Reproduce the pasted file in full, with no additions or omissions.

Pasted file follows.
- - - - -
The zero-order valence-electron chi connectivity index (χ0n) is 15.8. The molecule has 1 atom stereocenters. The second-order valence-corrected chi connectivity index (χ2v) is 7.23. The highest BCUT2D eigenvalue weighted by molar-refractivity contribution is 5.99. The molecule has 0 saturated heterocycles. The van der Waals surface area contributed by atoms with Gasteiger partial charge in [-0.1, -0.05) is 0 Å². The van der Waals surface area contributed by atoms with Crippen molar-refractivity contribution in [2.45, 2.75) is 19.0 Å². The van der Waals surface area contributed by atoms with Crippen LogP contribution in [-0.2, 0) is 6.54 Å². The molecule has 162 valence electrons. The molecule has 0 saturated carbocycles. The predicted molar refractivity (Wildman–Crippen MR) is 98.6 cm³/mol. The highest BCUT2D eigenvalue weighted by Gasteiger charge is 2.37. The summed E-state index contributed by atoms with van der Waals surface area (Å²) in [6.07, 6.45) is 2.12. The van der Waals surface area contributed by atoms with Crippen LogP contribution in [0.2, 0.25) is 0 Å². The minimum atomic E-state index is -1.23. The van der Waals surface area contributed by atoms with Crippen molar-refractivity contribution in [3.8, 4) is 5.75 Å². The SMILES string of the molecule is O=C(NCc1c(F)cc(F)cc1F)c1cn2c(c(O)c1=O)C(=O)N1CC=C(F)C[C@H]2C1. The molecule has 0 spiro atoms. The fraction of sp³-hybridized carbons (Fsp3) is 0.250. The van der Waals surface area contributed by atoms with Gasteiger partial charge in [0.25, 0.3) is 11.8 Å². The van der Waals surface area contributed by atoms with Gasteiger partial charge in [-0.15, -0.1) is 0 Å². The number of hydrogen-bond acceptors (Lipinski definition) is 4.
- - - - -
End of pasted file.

The zero-order valence-electron chi connectivity index (χ0n) is 15.8. The molecule has 1 atom stereocenters. The second-order valence-corrected chi connectivity index (χ2v) is 7.23. The highest BCUT2D eigenvalue weighted by molar-refractivity contribution is 5.99. The molecule has 0 saturated heterocycles. The van der Waals surface area contributed by atoms with Gasteiger partial charge in [-0.1, -0.05) is 0 Å². The van der Waals surface area contributed by atoms with Crippen molar-refractivity contribution in [2.45, 2.75) is 19.0 Å². The van der Waals surface area contributed by atoms with Crippen LogP contribution in [-0.2, 0) is 6.54 Å². The molecule has 162 valence electrons. The molecule has 0 saturated carbocycles. The predicted molar refractivity (Wildman–Crippen MR) is 98.6 cm³/mol. The highest BCUT2D eigenvalue weighted by Gasteiger charge is 2.37. The summed E-state index contributed by atoms with van der Waals surface area (Å²) in [6.07, 6.45) is 2.12. The van der Waals surface area contributed by atoms with Crippen LogP contribution in [0.2, 0.25) is 0 Å². The minimum atomic E-state index is -1.23. The van der Waals surface area contributed by atoms with Crippen molar-refractivity contribution in [3.8, 4) is 5.75 Å². The SMILES string of the molecule is O=C(NCc1c(F)cc(F)cc1F)c1cn2c(c(O)c1=O)C(=O)N1CC=C(F)C[C@H]2C1. The molecule has 0 spiro atoms. The fraction of sp³-hybridized carbons (Fsp3) is 0.250. The van der Waals surface area contributed by atoms with Gasteiger partial charge in [0.25, 0.3) is 11.8 Å². The van der Waals surface area contributed by atoms with Gasteiger partial charge in [-0.15, -0.1) is 0 Å². The number of hydrogen-bond acceptors (Lipinski definition) is 4.